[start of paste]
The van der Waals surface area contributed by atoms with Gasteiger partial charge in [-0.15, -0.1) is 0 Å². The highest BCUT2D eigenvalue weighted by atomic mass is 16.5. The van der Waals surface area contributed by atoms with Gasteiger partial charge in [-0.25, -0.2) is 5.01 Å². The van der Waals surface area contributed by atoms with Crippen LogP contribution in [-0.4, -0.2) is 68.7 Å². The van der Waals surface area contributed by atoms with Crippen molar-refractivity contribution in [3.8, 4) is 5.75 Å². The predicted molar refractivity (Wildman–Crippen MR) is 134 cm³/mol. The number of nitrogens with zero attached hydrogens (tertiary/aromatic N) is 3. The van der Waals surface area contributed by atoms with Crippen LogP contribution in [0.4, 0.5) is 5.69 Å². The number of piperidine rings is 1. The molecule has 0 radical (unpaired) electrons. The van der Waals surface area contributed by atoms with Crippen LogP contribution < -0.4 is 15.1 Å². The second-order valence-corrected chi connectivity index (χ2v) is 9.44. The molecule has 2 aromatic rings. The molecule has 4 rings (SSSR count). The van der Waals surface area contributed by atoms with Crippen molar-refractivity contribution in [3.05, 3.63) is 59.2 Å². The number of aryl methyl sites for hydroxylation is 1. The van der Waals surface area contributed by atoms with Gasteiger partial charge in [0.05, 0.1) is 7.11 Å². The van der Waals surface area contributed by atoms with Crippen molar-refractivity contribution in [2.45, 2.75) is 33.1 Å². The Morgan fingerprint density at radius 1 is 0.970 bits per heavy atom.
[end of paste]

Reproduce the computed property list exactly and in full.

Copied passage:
The van der Waals surface area contributed by atoms with Gasteiger partial charge in [-0.15, -0.1) is 0 Å². The highest BCUT2D eigenvalue weighted by atomic mass is 16.5. The van der Waals surface area contributed by atoms with Gasteiger partial charge in [-0.25, -0.2) is 5.01 Å². The van der Waals surface area contributed by atoms with Crippen LogP contribution in [-0.4, -0.2) is 68.7 Å². The van der Waals surface area contributed by atoms with Crippen molar-refractivity contribution in [3.8, 4) is 5.75 Å². The predicted molar refractivity (Wildman–Crippen MR) is 134 cm³/mol. The number of nitrogens with zero attached hydrogens (tertiary/aromatic N) is 3. The van der Waals surface area contributed by atoms with Crippen LogP contribution in [0.4, 0.5) is 5.69 Å². The number of piperidine rings is 1. The molecule has 0 radical (unpaired) electrons. The van der Waals surface area contributed by atoms with Crippen LogP contribution < -0.4 is 15.1 Å². The second-order valence-corrected chi connectivity index (χ2v) is 9.44. The molecule has 2 aromatic rings. The molecule has 4 rings (SSSR count). The van der Waals surface area contributed by atoms with Crippen molar-refractivity contribution in [3.05, 3.63) is 59.2 Å². The number of aryl methyl sites for hydroxylation is 1. The van der Waals surface area contributed by atoms with Gasteiger partial charge in [0.05, 0.1) is 7.11 Å². The van der Waals surface area contributed by atoms with Crippen molar-refractivity contribution in [2.45, 2.75) is 33.1 Å². The Morgan fingerprint density at radius 1 is 0.970 bits per heavy atom.